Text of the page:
Throughout the month For a list of French movies available on US television during the month of December see le site web du service culturel de l'ambassade de France
Sunday evenings, Milwaukee. Le "happy hour" franco: la nouvelle façon de socialiser en français à Milwaukee! Le dimanche, 16h-19pm au Trocadero (1758 N. Water street). renseignements: email@example.com ou par téléphone à Brett (414) 390-0588 ou à Anne-José (414) 526-1135.
Wednesday evenings, Milwaukee, French Table: at 8:00-9:30 p.m., Schwartz Bookshop Café 4092 N. Oakland Ave.
FRENCH 313 Introduction to Business French
University of Wisconsin-Madison
June 17 - July 10, 2003
Tues., Wed., Thurs.: 8:55 a.m. 12:05 p.m.
3 credits (4th optional)
Committing to French Means Business! Global Communication! Jobs!
If you're thinking of a career in business, science, technology, or medicine, you will certainly read research published in French and you may collaborate with a French-speaking peer. Knowing French can be a key not only to getting a job but also to moving ahead in that job. Recent studies show that French is the second most frequently used language of the Internet, with over 1,200 French companies in the U.S. employing nearly half a million Americans. Fr/IB 313 is useful for high school teachers of French, as well as for undergraduates with advanced language proficiency.For more information, contact:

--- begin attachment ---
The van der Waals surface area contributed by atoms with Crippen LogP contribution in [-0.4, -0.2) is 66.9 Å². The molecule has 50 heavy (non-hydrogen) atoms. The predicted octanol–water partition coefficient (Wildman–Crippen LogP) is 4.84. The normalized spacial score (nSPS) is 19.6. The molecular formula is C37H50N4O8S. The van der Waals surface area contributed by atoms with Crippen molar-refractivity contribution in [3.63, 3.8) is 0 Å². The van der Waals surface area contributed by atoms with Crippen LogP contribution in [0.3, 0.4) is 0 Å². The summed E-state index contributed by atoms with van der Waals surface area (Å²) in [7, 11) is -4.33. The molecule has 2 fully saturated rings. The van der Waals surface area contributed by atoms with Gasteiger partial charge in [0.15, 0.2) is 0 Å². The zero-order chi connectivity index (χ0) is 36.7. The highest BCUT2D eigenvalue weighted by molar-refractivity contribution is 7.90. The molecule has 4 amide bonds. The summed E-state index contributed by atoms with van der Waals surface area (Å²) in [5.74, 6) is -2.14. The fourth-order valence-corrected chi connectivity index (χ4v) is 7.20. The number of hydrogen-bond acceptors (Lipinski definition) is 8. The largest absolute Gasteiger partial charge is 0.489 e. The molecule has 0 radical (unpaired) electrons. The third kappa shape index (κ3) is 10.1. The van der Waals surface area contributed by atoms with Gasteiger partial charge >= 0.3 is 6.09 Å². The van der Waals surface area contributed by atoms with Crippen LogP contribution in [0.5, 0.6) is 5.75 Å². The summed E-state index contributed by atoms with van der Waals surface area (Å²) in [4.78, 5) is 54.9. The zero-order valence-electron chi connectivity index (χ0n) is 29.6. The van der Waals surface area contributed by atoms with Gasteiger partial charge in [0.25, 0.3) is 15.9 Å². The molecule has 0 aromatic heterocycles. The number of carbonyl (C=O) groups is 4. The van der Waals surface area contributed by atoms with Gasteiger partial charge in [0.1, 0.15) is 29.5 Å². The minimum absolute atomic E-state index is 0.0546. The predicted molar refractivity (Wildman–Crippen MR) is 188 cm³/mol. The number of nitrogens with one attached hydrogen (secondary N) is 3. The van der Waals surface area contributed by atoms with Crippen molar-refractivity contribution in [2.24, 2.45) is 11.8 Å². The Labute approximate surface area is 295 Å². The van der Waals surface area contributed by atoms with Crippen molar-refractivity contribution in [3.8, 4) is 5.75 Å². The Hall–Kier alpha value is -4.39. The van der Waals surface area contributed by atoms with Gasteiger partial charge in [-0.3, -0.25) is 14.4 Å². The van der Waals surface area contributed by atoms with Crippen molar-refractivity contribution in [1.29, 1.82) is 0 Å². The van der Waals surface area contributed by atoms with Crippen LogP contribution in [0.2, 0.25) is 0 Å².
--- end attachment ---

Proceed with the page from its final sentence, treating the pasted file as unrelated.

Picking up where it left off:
Professor Janet H. Caulkins
Department of French and Italian
2003 SUMMER OFFERINGS AT UW Madison FOR FRENCH TEACHERS
FRENCH 821 Issues and Methods of Teaching French
June 23-27, 2003, Van Hise, UW-Madison
Instructors: Sally Sieloff Magnan, UW-Madison, firstname.lastname@example.org
Margaret Bussone, Homestead High School
AP Graders: Ruth Caldwell, Luther College; Dolly Weber, University of Illinois, Chicago
To enroll, contact Wendy Kerr: email@example.com
Lecture 1. 1-2 credits. 9-12 AM, June 24-28
Multiculturalism in France: Issues for AP and Advanced French Courses